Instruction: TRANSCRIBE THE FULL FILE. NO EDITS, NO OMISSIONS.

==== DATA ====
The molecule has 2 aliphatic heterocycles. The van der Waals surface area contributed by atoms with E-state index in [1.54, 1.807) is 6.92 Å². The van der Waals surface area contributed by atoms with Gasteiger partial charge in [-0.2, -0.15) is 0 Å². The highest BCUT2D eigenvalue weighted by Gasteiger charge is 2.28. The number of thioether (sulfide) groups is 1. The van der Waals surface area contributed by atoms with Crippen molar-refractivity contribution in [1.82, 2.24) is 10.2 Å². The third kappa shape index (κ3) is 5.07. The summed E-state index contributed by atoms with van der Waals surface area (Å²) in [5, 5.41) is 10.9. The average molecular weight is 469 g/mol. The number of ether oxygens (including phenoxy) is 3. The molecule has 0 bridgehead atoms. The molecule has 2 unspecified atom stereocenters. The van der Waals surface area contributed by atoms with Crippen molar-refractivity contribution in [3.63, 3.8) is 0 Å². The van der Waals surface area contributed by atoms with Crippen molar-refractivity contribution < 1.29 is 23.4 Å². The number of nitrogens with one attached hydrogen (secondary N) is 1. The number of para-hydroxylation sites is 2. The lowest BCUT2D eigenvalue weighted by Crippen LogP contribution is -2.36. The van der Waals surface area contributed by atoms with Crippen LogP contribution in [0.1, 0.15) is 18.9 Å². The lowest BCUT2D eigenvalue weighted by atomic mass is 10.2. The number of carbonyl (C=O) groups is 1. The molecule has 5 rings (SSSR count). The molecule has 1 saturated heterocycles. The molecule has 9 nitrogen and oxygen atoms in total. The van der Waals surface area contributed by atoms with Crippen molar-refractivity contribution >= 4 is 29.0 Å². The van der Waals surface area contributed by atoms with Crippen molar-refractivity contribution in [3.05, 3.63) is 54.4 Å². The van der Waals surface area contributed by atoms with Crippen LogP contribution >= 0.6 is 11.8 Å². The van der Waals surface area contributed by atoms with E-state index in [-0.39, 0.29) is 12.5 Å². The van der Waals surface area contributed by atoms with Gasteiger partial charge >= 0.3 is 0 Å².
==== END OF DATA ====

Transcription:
The molecule has 2 aliphatic heterocycles. The van der Waals surface area contributed by atoms with E-state index in [1.54, 1.807) is 6.92 Å². The van der Waals surface area contributed by atoms with Gasteiger partial charge in [-0.2, -0.15) is 0 Å². The highest BCUT2D eigenvalue weighted by Gasteiger charge is 2.28. The number of thioether (sulfide) groups is 1. The van der Waals surface area contributed by atoms with Crippen molar-refractivity contribution in [1.82, 2.24) is 10.2 Å². The third kappa shape index (κ3) is 5.07. The summed E-state index contributed by atoms with van der Waals surface area (Å²) in [5, 5.41) is 10.9. The average molecular weight is 469 g/mol. The number of ether oxygens (including phenoxy) is 3. The molecule has 0 bridgehead atoms. The molecule has 2 unspecified atom stereocenters. The van der Waals surface area contributed by atoms with Crippen molar-refractivity contribution in [3.63, 3.8) is 0 Å². The van der Waals surface area contributed by atoms with Crippen molar-refractivity contribution < 1.29 is 23.4 Å². The number of nitrogens with one attached hydrogen (secondary N) is 1. The number of para-hydroxylation sites is 2. The lowest BCUT2D eigenvalue weighted by Crippen LogP contribution is -2.36. The van der Waals surface area contributed by atoms with Crippen LogP contribution in [0.1, 0.15) is 18.9 Å². The lowest BCUT2D eigenvalue weighted by atomic mass is 10.2. The number of carbonyl (C=O) groups is 1. The molecule has 5 rings (SSSR count). The molecule has 1 saturated heterocycles. The molecule has 9 nitrogen and oxygen atoms in total. The van der Waals surface area contributed by atoms with Crippen molar-refractivity contribution >= 4 is 29.0 Å². The van der Waals surface area contributed by atoms with Crippen molar-refractivity contribution in [3.05, 3.63) is 54.4 Å². The van der Waals surface area contributed by atoms with Crippen LogP contribution >= 0.6 is 11.8 Å². The van der Waals surface area contributed by atoms with E-state index in [-0.39, 0.29) is 12.5 Å². The van der Waals surface area contributed by atoms with Gasteiger partial charge >= 0.3 is 0 Å².